Dropout Ensembling In Neural Nets


Dropout in Neuro Nets

As the size of our neuro nets get larger, it becomes especially easy to overfit. Pretend that we have 20,000 neurons across 20 layers, with only 500 training examples, it’s very easy for the net to memorize the shape of the data and come up with some crazy, super high dimension model only to fit the data.

Another way to think about it is: pretend that we are studying for a big physics exam. However, the professor provided only 1 practice problem. Because we only have 1 practice problem, we spent a very long time to make sure that we would get the practice problem correct. However, we do poorly on the exam, because we tunneled on the specific problem.


How does dropout work?

Normally, the input for a neuron is this:

However, the dropout says that we should randomly shut off some weights, effectively turning off some neurons. The dropout equation works like this:

Here R is a combination of 0s and 1s. If we want 30% dropout, then there would be 30% 0s and 70% 1s. And 30% of the input neurons would be turned off.


Experiment on the Titanic dataset

Here is the topology of my net. dropout diagram

Then to understand dropouts, I did a grid search on the loss function for the training and test set.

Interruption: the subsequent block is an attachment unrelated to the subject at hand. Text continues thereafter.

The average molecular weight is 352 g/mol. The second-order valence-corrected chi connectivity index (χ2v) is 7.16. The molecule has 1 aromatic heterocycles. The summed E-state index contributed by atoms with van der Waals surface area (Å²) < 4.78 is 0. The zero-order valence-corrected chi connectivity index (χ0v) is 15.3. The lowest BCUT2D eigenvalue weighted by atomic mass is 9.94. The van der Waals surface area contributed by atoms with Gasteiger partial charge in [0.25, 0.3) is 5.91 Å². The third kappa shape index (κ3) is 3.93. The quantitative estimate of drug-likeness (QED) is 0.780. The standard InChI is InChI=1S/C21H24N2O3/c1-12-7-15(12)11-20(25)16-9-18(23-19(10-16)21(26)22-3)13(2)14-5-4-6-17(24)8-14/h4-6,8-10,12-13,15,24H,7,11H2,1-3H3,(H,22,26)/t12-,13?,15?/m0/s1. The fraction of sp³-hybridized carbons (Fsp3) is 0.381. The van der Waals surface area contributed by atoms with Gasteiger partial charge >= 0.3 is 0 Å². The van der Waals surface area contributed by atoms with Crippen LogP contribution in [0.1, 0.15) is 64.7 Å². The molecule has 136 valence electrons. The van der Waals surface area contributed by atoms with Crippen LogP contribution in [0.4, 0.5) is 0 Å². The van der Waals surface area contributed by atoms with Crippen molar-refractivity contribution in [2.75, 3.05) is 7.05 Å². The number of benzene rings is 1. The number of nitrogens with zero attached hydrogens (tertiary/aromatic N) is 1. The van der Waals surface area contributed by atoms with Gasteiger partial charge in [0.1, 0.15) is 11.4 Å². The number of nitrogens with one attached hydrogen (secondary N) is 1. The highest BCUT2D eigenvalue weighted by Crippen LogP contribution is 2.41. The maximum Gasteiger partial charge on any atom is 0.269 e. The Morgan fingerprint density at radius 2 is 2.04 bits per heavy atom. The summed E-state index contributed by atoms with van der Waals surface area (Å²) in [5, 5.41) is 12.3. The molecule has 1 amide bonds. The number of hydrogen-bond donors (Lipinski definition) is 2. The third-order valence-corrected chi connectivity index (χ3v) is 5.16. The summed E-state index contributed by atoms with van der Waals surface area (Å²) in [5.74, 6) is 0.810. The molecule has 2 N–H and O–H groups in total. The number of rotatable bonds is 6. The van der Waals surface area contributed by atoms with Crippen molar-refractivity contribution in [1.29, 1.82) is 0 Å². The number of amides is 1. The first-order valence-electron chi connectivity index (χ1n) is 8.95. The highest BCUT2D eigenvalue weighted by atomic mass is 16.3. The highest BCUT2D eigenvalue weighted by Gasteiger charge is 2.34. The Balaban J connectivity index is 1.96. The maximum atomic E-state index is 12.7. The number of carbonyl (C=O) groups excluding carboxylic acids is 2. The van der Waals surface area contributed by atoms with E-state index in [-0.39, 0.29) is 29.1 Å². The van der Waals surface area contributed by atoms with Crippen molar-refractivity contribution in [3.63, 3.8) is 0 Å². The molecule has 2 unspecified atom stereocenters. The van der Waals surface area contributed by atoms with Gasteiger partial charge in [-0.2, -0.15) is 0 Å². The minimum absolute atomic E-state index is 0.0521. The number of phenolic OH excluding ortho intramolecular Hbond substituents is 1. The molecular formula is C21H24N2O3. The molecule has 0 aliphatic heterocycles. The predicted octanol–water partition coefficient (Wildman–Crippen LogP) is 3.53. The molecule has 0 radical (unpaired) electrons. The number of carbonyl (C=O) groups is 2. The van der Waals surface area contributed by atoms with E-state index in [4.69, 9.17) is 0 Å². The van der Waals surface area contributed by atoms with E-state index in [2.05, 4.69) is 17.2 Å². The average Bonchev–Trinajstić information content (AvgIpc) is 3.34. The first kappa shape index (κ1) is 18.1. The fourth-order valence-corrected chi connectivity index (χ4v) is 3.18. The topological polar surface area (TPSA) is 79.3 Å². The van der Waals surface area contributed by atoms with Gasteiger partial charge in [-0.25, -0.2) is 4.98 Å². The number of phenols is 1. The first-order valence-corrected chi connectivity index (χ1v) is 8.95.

dropout res

Here we see that we are overfitting like crazy when the dropout is small, because the training loss is much smaller than the test loss. However, as the dropout percentage increases, the training loss and test loss converge.


Intuition

When the size of the neuro net is large, it’s easy for neurons to co-adapt, meaning that they work together to fit the model as well as possible. This leads to overfitting, making the net lose much of its predictive power.

When we applied dropout, we see that the training loss increased. This is because we are preventing the features from overfitting with crazy formulas. Instead, the neuro network is forced to learn multiple independent representations of the data. (You can’t co-adapt when you are not there randomly)

We can pretty much think of the dropout layer as a regularization mechanism that punishes overfitting.